city-journal-hirschOne of the core principles of the Acton Institute is commitment to wealth creation since material impoverishment undermines the conditions that allow humans to flourish. We consider helping our fellow citizens to escape material deprivation to be one of the most morally significant economic concerns of our age. But how to do we gauge whether our neighbors are able to improve their economic security? A key metric that is often used is income or social mobility, the ability of an individual to improve their economic status over time.

Last month I noted a study that highlighted four broad factors that appear to affect income mobility:

1. The size and dispersion of the local middle class,
2. Two-parent households,
3. Better elementary schools and high schools, and
4. Civic engagement, including membership in religious and community groups.

Saying that schools should be “better” is unhelpfully vague. But a recent article in City Journal by E. D. Hirsch, Jr., explains just what qualitative factor is most important: The key to increasing upward mobility is expanding vocabulary.

Hirsch’s article is one of the most important essays on education published this year — perhaps even of the decade. I highly encourage you to read the entire feature. But if you only have time for a bullet-point presentation, here are ten key facts and recommendations from Hirsch’s brilliant article:

(more…)

foodieFood has been an essential part of Christian culture since Jesus shared a last meal with his Apostles in Jerusalem before his crucifixion. So it’s not surprising that Christians — especially young Christians in urban areas — are the epicurean hobby culture of “foodies.” But as Erik Bonkovsky, a pastor in Richmond, Virginia, says, a truly great and thoroughly Christian food scene is one that blesses the privileged and under-privileged alike:

Foodie culture—particularly with a local and healthy dimension—is now ubiquitous in every major city. Farmers markets, local-sourced menus, and farm-to-table operations have proliferated. However, many of these increased food options are limited to the well-resourced. ‘Foodie culture’ has become one more way to cultivate a lifestyle-based identity. One wonders, “If I cook local-grazed free-range pork without posting it on Instagram, did I really eat it?”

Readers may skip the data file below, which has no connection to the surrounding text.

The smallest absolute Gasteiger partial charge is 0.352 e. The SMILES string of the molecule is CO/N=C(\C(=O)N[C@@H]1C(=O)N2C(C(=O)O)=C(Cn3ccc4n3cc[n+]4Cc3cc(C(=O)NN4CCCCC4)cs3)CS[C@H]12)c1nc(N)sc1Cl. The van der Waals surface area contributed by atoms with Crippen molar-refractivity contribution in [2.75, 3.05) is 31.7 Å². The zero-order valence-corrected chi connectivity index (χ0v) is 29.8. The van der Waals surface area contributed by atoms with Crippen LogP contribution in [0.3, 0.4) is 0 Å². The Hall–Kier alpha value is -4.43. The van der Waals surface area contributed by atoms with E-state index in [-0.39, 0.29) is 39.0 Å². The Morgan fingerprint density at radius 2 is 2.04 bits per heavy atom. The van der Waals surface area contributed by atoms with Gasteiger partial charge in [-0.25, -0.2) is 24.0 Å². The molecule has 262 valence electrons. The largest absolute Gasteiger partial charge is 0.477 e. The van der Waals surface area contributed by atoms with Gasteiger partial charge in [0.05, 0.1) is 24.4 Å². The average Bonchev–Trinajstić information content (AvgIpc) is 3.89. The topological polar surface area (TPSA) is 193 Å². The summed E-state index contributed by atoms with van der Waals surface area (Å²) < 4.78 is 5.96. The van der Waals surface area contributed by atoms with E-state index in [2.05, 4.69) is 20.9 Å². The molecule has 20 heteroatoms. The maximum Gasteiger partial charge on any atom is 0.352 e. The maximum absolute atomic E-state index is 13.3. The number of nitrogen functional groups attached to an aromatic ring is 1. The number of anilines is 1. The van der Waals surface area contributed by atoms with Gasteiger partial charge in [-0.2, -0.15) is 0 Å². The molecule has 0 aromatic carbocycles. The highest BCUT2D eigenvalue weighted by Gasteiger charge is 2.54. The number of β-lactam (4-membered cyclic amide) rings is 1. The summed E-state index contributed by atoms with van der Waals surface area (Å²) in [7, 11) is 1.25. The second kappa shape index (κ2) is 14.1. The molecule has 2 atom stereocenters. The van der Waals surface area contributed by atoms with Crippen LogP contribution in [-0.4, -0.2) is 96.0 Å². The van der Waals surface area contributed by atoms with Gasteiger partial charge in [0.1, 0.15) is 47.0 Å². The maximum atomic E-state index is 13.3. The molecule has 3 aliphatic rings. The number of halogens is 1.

[. . .]

(more…)

appalachiaTelevision evangelist Pat Robertson is certainly known for saying provocative things, and he’s done it again.

When Robertson’s co-host, Wendy Griffith, said not all families could afford to have multiple children, Robertson replied, ‘That’s the big problem, especially in Appalachia. They don’t know about birth control. They just keep having babies.’

‘You see a string of all these little ragamuffins, and not enough food to eat and so on,’ he said, and it’s desperate poverty.’

(more…)

HOPE_logo_vert_color-251x300In an interview with Forbes‘ Jerry Bower, Peter Greer, president and CEO of the the Hope International, explains why church foreign aid programs often hurts those its meant to help:

Greer: There’s an entrepreneur named Jeff Rutt, and after the fall of the Soviet Union he had a desire to go over with his church and help. So, initially they did what people so often do, which is see that people don’t have food and then send over food, and see that people don’t have adequate clothes for the harsh Ukrainian winter and then go in their closets and send things over. And all of that is good, all of that is appropriate, all of that is needed in response to a crisis. But as Jeff did that, after a couple of years it was the team in Ukraine that eventually said—“

Bower: “Your help is hurting.”

(more…)